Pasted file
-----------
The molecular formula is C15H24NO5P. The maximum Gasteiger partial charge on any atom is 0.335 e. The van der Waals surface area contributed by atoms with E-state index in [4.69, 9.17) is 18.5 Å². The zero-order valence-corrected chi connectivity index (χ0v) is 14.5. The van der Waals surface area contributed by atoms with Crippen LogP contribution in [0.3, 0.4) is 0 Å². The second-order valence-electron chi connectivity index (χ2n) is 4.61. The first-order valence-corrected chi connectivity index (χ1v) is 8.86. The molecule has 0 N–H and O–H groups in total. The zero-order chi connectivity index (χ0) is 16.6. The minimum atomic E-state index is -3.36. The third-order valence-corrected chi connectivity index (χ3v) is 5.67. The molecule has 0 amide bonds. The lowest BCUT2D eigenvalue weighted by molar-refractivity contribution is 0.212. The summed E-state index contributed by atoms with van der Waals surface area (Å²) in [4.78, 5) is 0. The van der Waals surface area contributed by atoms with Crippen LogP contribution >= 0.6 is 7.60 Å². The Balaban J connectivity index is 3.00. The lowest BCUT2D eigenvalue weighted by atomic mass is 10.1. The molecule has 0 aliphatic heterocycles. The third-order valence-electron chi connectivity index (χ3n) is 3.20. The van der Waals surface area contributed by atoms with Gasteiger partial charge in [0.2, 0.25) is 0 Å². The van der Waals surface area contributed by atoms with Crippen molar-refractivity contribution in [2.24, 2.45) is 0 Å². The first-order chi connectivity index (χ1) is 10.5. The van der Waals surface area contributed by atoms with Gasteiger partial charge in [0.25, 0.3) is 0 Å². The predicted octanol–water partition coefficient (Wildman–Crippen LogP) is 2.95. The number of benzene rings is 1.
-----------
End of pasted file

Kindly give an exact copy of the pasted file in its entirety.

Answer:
The molecular formula is C15H24NO5P. The maximum Gasteiger partial charge on any atom is 0.335 e. The van der Waals surface area contributed by atoms with E-state index in [4.69, 9.17) is 18.5 Å². The zero-order valence-corrected chi connectivity index (χ0v) is 14.5. The van der Waals surface area contributed by atoms with Crippen LogP contribution in [0.3, 0.4) is 0 Å². The second-order valence-electron chi connectivity index (χ2n) is 4.61. The first-order valence-corrected chi connectivity index (χ1v) is 8.86. The molecule has 0 N–H and O–H groups in total. The zero-order chi connectivity index (χ0) is 16.6. The minimum atomic E-state index is -3.36. The third-order valence-corrected chi connectivity index (χ3v) is 5.67. The molecule has 0 amide bonds. The lowest BCUT2D eigenvalue weighted by molar-refractivity contribution is 0.212. The summed E-state index contributed by atoms with van der Waals surface area (Å²) in [4.78, 5) is 0. The van der Waals surface area contributed by atoms with Crippen LogP contribution >= 0.6 is 7.60 Å². The Balaban J connectivity index is 3.00. The lowest BCUT2D eigenvalue weighted by atomic mass is 10.1. The molecule has 0 aliphatic heterocycles. The third-order valence-electron chi connectivity index (χ3n) is 3.20. The van der Waals surface area contributed by atoms with Gasteiger partial charge in [0.2, 0.25) is 0 Å². The van der Waals surface area contributed by atoms with Crippen molar-refractivity contribution in [2.24, 2.45) is 0 Å². The first-order chi connectivity index (χ1) is 10.5. The van der Waals surface area contributed by atoms with Gasteiger partial charge in [0.25, 0.3) is 0 Å². The predicted octanol–water partition coefficient (Wildman–Crippen LogP) is 2.95. The number of benzene rings is 1.